Russia Claims It's Victim of CyberattacksNation Often Blamed for Hacks Offers Details on Breaches It Claims It's Suffered
Russia often loses the public relations battle when it comes to hacking. It, along with China, are blamed so often for intrusions into Western organizations that it's almost a foregone conclusion when discussing sophisticated cyber spying.
But on July 30, Russia took a swing back, saying it, too, has been the victim of a coordinated hacking campaign. The country's Federal Security Service says it has discovered malicious software that infected 20 organizations.
"Clearly, the Russians want to demonstrate they are as much of a victim of cyber warfare as anyone else."
The FSB, which did not indicate who it suspects is behind the attacks, says the targets included public authorities as well as scientific and military institutions. Malware was developed for each specific victim, which was then distributed through malicious attachments in emails, according to the FSB. The malware monitors network traffic, turns on a web cam or microphone and records keystrokes, the agency says.
The Russian-language news release was at best a feeble response to weeks of unending media coverage that has implicated Russia as potentially responsible for the compromises of various Democratic Party systems in the U.S. (see Clinton Campaign Reports Breach). Russia has officially dismissed accusations that it coordinated the release of more than 19,000 internal Democratic National Committee emails that threw the party into turmoil.
But the press release is likely the first time the Russian government has provided such specific details concerning a coordinated cyberattack against organizations in the nation, says Alexey Muraviev, head of the social sciences and security department at Curtin University in Perth, Australia. Until now, the FSB - the country's FBI-equivalent in charge of counterintelligence - and other Russian security agencies have been far more clandestine about such matters than Western agencies, Muraviev says.
"Clearly, the Russians want to demonstrate they are as much of a victim of cyber warfare as anyone else," Muraviev says. "It's very unusual for them to really promote and publicize evidence that they collect."
The hacking of three entities - the DNC, Hillary Clinton's campaign and the Democratic Congressional Campaign Committee - has raised the prospect that a foreign power might be attempting to influence the U.S. presidential election using stolen data.
Speculation about who's responsible for the recent Democratic Party hacks has been fueled, in part, by research from CrowdStrike, which investigated the DNC compromise.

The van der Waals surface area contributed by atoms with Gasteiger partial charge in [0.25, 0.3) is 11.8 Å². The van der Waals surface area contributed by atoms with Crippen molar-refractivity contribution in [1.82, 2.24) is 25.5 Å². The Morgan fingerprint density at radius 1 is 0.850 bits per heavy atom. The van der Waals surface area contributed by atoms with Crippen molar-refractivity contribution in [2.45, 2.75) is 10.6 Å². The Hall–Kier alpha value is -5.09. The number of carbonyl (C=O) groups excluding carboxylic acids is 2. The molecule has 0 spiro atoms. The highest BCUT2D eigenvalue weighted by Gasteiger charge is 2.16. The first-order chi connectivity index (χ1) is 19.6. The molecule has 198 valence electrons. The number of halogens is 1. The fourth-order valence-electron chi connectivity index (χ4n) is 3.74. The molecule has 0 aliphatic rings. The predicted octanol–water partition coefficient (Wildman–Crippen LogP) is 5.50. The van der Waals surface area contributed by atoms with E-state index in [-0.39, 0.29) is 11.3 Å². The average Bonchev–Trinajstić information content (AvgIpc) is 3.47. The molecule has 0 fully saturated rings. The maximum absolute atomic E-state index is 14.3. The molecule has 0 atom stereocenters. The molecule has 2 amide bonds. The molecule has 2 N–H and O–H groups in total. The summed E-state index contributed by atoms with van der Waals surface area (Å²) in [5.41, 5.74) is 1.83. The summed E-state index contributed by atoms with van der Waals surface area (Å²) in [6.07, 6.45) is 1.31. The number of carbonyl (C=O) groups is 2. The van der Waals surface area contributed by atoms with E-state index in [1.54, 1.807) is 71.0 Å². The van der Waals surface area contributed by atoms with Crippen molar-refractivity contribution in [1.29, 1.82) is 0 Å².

In recent years, CrowdStrike, Trend Micro, Palo Alto Networks and many other Western security companies have released detailed reports on so-called advanced persistent threat groups.
Drawing on technical data from cyberattacks seen against those companies' customers, the reports have a strong Western tilt. So it's not surprising that adversaries of the West, such as Russia and China, are prime suspects in many cyberattacks. The computer security industries in Russia and China, on the other hand, have rarely accused the West of hack attacks, showing a lopsided view of nation-state hacking, says Jeffrey Carr, CEO at cybersecurity firm Taia Global.
"We never see any APT groups that are assigned to western nations - U.S., the U.K., Germany, Israel," Carr says. "When you look at these spreadsheets that list all of the different threat actor groups, you only see ones from certain countries and you see zero from other countries. This, to me, points out a serious flaw in how we are mapping the threat landscape."
There has been one exception among vendors: Kaspersky Lab. The Russian-based anti-virus vendor published research in February 2015 on a hacking collective it calls the Equation Group that seems to link to the West.
The Equation Group's exceptional technical capabilities caused Kaspersky Lab to dub it the "god of cyberespionage." The group, for example, engineered a tool that allowed it to reprogram the hard drive firmware of more than a dozen manufacturers, an impressive effort that could have only been the project of a government, Kaspersky claims.
Kaspersky concluded the Equation Group also had access to the same zero-day vulnerabilities that were used to spread Stuxnet. That malware sabotaged Iran's uranium centrifuges by sending destructive commands to industrial control systems. Believed to have been a joint project between the U.S. and Israel, neither country formally claimed responsibility.
Kaspersky's strong ties with Russia may have made it less reluctant to keep its findings secret. The company never tagged the Equation Group to a country, but its capabilities and targets left few suspects. Many speculated the group is part of the U.S. National Security Agency. The U.S. has acknowledged developing an offensive cyber capability, which it contends is a crucial component of national security.
Taia Global's Carr has often criticized how security companies attribute cyberattacks to countries, arguing that there is often a lack of definitive technical evidence. CrowdStrike says it believes the hacking groups responsible for recent hacks against the Democratic Party may be affiliated with Russia's FSB and GRU, a military intelligence unit. Unless U.S. intelligence agencies, which have much deeper reach than private companies, confirm the findings, they're just an assumption that could have a deep impact on foreign relations, Carr contends.
But the FSB announcement about recent cyberattacks against Russian institutions may be a sign that Russia is no longer going to be quiet about such intrusions - particularly those it suspects come from Western governments - in an effort show that hacking goes both ways. "It makes perfect sense that this would be a tit-for-tat disclosure," Carr says.